Nighttime Breastfeeding FAQ

Nighttime Breastfeeding FAQ

Moms have LOTS of questions about nighttime breastfeeding.  They realize once they become mothers that the phrase, “sleeping like a baby” does not, in fact, mean what we have been led to believe all along.

 What Is Normal?

  • This article from Breastfeeding USA sums it up well: nightwaking itself is normal.  The article reminds us that, “…(n)ature has designed babies to awaken more frequently to ensure their survival; feeding around the clock gives them the nourishment they need to sustain the rapid growth of infancy.”

How Can I Make Nighttime Breastfeeding Easier

  • Nighttime breastfeeding is will be easier when you keep your baby (or babies) close to you at night. The AAP recommends that babies sleep in the same room as their parents, on a separate sleep surface for the first year (YES – YEAR!) of their lives because being close to your baby keeps them safe, too. There is evidence that breastfed babies who sleep on their backs, on a separate sleep surface but close to their parent’s bed, can reduce their risk for SIDS by as much as 50%.  (Source).

 Am I Creating a “Bad Habit” by Nursing My Baby to Sleep?

    Image courtesy of Breastfeeding USA

Most families quickly realize that Mother Nature’s design promotes nursing babies to sleep initially and back to sleep after a nightwaking.  This is almost always the fastest, easiest way for everyone to quietly re-settle at night.  Fringe benefits include supporting both mother’s milk supply and the intense demands of baby’s rapid cognitive and physical growth and development throughout the first year of life and beyond.  If this strategy works for your family, there is nothing wrong with it and it is not a “bad habit.”

What If I’m Considering Bedsharing?

What If I Want To Sleep Train My Baby?

  • We recognize sleep training is a values-based decision for families.  However, because most babies wake at night to nurse, and if the method of sleep training you choose involves scheduling feedings or withholding nighttime nursing sessions, this does have the potential to negatively impact breastfeeding, particularly for any baby who may be dependent on their mother’s milk as their primary source of nutrition which lasts through the first year of life.  One researcher found that breastfeeding babies obtain up to a third of their daily nutrient intake during nighttime feeds (Source). Because mother’s milk supply may be negatively impacted, baby’s growth and development may also be impacted.  If you choose to sleep train with a method that involves ceasing or scheduling night feedings, it is imperative that you regularly check your child’s weight to ensure that your baby is still gaining weight appropriately.  If weight gain slows, you may need to reconsider if sleep training is really a viable choice for your family.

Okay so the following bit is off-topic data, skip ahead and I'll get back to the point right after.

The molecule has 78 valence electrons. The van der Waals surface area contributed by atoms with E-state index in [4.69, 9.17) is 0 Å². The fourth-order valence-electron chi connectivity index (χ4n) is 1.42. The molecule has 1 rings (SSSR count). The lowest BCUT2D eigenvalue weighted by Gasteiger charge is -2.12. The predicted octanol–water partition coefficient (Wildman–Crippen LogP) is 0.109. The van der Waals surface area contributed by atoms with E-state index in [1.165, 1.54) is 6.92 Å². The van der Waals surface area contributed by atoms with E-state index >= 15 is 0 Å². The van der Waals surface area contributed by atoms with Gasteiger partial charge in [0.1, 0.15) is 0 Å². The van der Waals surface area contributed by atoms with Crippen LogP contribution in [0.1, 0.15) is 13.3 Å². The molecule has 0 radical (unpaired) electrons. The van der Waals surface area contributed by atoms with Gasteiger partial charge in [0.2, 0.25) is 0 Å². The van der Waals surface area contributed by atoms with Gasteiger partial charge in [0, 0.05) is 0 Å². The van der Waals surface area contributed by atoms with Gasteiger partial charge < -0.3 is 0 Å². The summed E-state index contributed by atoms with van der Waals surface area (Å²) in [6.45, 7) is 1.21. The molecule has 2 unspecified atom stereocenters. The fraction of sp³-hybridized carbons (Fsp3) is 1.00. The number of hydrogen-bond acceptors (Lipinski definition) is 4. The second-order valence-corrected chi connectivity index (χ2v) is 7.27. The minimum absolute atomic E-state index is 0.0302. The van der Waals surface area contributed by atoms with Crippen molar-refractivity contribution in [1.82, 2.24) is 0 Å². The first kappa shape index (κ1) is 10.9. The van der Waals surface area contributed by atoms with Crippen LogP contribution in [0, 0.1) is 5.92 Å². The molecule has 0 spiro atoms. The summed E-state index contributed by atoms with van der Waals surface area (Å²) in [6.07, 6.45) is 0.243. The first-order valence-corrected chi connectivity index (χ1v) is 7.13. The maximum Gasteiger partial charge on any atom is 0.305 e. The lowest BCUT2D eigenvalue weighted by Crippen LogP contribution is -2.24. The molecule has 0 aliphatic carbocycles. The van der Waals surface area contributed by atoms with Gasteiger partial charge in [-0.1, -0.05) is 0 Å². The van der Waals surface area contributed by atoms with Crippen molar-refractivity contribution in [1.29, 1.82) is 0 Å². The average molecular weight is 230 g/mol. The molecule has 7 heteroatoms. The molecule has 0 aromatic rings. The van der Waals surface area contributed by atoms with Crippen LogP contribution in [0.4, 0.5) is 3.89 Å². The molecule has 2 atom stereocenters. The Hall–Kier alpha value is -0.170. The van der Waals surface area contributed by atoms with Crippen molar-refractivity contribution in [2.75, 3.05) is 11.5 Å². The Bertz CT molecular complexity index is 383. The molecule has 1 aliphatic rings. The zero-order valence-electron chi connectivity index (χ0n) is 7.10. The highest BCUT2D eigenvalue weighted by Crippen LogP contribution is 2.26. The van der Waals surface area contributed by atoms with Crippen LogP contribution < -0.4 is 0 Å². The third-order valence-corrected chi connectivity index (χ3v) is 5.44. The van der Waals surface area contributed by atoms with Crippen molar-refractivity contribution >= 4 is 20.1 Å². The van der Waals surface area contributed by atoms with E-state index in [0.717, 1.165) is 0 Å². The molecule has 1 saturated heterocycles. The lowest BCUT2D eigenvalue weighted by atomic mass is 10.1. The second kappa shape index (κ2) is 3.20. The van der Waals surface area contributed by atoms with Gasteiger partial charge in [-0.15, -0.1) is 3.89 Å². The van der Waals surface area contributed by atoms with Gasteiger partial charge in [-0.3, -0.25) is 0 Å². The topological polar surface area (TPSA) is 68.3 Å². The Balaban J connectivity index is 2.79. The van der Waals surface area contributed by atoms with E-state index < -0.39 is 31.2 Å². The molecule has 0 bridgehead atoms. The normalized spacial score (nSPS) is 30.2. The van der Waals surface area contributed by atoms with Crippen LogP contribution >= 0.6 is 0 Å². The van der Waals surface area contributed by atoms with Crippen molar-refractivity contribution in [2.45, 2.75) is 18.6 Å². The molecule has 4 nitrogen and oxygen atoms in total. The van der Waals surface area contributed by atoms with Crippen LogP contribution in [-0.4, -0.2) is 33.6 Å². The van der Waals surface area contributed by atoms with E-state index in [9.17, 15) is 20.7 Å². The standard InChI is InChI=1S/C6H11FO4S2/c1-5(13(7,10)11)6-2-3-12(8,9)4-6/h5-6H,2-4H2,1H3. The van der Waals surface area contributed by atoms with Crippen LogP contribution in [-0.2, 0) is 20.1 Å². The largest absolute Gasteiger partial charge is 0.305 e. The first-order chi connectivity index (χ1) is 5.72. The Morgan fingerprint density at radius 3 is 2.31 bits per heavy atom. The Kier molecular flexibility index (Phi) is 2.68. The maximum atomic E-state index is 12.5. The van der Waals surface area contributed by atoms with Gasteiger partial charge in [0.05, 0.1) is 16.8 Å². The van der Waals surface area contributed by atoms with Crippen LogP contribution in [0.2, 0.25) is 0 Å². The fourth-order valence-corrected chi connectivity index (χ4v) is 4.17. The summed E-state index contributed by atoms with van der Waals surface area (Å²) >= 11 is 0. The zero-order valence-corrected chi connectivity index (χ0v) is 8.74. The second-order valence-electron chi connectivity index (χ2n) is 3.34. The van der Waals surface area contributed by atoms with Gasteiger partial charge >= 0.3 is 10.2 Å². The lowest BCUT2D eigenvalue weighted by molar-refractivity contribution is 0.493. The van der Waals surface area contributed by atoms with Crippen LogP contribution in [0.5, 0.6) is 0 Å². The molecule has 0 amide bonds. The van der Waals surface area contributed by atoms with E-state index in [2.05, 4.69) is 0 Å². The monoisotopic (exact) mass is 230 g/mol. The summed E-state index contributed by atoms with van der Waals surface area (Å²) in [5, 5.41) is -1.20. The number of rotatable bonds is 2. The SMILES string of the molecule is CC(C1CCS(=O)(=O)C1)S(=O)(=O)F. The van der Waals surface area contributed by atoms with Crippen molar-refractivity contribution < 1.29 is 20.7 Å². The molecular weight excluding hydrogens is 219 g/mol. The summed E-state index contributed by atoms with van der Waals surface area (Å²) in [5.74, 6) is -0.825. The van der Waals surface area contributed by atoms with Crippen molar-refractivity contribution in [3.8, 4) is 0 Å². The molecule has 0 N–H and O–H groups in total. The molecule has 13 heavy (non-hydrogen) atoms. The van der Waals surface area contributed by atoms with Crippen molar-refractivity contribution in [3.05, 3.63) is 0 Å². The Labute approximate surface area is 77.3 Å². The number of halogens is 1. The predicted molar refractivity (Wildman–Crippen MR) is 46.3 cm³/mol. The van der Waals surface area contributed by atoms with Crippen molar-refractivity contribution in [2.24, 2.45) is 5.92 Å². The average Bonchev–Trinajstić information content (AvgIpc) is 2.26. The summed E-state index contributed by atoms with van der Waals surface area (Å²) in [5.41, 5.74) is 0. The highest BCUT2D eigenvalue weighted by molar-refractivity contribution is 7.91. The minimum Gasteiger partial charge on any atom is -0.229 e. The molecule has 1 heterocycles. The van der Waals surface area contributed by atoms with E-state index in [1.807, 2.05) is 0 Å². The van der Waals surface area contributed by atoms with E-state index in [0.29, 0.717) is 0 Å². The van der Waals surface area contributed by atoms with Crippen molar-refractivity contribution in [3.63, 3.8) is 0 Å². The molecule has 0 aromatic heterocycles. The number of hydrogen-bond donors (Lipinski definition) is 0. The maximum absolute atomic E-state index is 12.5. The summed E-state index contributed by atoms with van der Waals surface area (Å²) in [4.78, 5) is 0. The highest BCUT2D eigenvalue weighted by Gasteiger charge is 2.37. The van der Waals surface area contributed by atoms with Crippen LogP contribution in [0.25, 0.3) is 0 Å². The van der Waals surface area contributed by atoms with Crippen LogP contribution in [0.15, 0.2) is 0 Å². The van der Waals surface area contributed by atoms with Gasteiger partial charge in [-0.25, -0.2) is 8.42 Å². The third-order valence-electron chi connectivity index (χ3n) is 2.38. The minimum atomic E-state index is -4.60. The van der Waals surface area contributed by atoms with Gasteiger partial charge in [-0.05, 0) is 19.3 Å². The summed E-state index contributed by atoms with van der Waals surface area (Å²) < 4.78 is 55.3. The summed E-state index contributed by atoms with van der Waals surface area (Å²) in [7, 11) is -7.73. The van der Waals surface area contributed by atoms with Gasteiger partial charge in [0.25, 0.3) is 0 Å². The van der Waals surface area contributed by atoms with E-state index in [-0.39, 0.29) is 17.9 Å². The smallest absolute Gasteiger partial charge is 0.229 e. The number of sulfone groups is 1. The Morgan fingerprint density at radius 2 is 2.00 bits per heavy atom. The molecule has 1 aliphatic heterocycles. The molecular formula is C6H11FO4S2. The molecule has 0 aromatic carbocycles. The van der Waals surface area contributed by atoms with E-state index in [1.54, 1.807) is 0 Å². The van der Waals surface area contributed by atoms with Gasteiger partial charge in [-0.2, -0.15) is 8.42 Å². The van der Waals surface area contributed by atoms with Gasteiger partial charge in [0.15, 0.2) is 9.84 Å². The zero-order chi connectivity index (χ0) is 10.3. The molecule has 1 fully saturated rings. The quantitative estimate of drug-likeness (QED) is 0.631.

What About Nightweaning for Older Babies or Toddlers?

Special Situations: Reflux & Sleep

  • Reflux is known to disrupt sleep for adults and infants alike.  It is also known to flare up during growth spurts, teething, and illnesses, so be sure to have some extra relief on hand during those times.  If your child is diagnosed with reflux, be sure to additionally be in touch with a lactation professional or breastfeeding supporter who can help you explore if the cause might be rooted in latch issues or possibly allergies or intolerances.  This podcast has a lot of helpful information about finding the root cause of infant reflux, which can, in turn, can help improve sleep.  However to some extent, an adjustment of expectations may be necessary because reflux-y babies do have more disrupted sleep than their more settled counterparts.  Hugs and coffee, mama!dad watch sleep

Special Situations: PPD & Sleep

Note: Click here to see the extensive list of citations used to create this document.

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